What causes earthquakes and why do tsunamis often follow a large earthquake?
Earthquakes are caused by the sudden movement of rocks along weak zones (faults) or by pressures from volcanic activity. Tectonic plates divide the Earth’s crust into blocks which move and build up stress in rocks. These stressed rocks can sometimes suddenly snap, vertically or sideways, causing shaking and vibration. Japan lies on the Pacific ‘ring of fire’ a region of high earthquake and volcanic activity. Japan is particularly prone to earthquakes as it lies on the junction of several colliding tectonic plates. The Philippine Sea Plate and the Pacific Plate are moving in a north west direction and are being pushed (subducted) beneath the Eurasian plate and North American plate under the region of Japan. This forms an unstable oceanic trench (subduction zone), and creates an Island Arc or string of volcanoes from the rise of magma from the melting crust.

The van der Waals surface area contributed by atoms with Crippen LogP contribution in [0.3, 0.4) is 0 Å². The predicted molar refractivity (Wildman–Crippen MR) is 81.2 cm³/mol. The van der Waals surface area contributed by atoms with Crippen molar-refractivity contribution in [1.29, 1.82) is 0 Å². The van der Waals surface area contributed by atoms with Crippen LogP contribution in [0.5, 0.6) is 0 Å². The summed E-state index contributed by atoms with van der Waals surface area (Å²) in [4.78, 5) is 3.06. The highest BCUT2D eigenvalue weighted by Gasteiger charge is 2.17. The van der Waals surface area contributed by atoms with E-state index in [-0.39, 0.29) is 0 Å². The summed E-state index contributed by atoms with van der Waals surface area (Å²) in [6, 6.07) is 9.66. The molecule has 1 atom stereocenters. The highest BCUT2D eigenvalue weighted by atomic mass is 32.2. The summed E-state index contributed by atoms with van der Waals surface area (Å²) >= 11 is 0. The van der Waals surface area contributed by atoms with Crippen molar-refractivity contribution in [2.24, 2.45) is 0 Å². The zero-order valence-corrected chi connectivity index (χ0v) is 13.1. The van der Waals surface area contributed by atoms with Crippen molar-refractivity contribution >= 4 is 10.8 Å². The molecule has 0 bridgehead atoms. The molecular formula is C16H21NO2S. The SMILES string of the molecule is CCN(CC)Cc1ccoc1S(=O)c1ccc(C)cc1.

Tsunami is a Japanese word combining ‘harbour’ and ‘wave’. Shock waves from large earthquakes, volcanic eruptions, or landslides can displace ocean waters which travel out as a wave or series of waves. When the wave reaches shallow water near land its top slows down, but faster moving deeper water catches up and forms a higher wave. Tsunamis travel up to 950 km/hour in deep water and 100 to 300 km/hour across a continental shelf.
See and hear more about earthquakes and tsunamis below.
Go to our Plate Tectonic processes page for more geological information.
(This post was written in conjunction with Dr Lin Sutherland, Senior Research Fellow, Australian Museum)